When you program a computer to use gradient descent, you must choose a learning rate. If the learning rate is too small, then many iterations might be required before model converges. If it is too large, then the model may never converge. To illustrate this, we use gradient descent to find the minimum of a very simple function, \(f(x) = x^2\).

The blue line is the graph of the function. According to step 1., we start by guessing that the minimum is at \(x = 8\). We calculate the gradient \(\frac{\partial f(x)}{\partial x} = 2x\) and then adjust our guess by the product of the gradient and the learning rate. We repeat adjustments until the gradient becomes very close to zero.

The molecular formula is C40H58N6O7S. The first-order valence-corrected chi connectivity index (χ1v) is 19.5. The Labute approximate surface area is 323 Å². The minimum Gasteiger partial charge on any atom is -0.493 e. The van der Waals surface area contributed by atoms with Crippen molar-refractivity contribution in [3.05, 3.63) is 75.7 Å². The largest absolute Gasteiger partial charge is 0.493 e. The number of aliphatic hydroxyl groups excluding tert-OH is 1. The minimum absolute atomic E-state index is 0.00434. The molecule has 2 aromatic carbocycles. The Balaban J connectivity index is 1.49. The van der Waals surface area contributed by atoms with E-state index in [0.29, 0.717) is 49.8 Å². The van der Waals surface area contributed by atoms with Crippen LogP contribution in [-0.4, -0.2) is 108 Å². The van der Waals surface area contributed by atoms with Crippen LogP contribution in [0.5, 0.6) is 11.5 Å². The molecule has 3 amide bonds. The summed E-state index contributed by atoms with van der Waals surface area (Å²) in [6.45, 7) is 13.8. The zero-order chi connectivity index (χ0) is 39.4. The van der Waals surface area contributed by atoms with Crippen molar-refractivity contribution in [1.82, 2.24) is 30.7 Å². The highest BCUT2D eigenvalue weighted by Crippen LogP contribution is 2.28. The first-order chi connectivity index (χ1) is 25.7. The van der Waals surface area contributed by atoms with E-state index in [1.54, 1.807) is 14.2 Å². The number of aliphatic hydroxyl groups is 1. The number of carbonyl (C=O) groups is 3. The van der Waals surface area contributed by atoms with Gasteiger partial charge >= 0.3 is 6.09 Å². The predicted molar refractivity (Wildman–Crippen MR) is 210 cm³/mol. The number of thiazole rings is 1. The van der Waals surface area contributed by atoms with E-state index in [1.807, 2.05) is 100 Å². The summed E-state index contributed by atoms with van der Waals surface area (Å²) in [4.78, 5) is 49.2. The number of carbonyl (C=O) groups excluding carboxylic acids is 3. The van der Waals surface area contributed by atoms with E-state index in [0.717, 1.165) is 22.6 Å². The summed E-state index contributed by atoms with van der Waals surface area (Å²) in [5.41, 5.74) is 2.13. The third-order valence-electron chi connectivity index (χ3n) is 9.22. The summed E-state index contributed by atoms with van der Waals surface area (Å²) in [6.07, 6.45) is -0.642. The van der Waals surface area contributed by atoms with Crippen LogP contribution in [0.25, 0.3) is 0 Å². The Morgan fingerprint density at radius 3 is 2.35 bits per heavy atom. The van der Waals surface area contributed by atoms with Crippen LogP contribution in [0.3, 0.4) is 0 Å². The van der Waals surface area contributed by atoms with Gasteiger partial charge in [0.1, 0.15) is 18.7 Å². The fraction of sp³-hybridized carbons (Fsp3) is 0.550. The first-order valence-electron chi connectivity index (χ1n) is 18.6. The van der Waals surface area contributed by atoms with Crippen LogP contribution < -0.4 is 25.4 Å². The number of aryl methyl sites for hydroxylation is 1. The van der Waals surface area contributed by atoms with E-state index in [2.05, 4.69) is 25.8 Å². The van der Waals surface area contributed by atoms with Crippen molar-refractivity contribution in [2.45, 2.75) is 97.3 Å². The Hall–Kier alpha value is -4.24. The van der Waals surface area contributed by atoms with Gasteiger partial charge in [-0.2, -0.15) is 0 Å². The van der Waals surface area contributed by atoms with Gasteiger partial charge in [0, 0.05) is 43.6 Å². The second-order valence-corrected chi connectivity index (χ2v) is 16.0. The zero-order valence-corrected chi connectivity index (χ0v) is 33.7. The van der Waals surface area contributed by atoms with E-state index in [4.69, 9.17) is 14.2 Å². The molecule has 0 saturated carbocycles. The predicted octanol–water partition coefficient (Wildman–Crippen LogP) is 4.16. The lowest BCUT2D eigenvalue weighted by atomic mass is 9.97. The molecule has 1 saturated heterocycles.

During the repeated adjustments, different values of \(x\) are generated. The black line shows the value of the function for these values.

Move the slider to adjust the learning rate and see how long the model takes to converge—if it converges at all.

learning rate: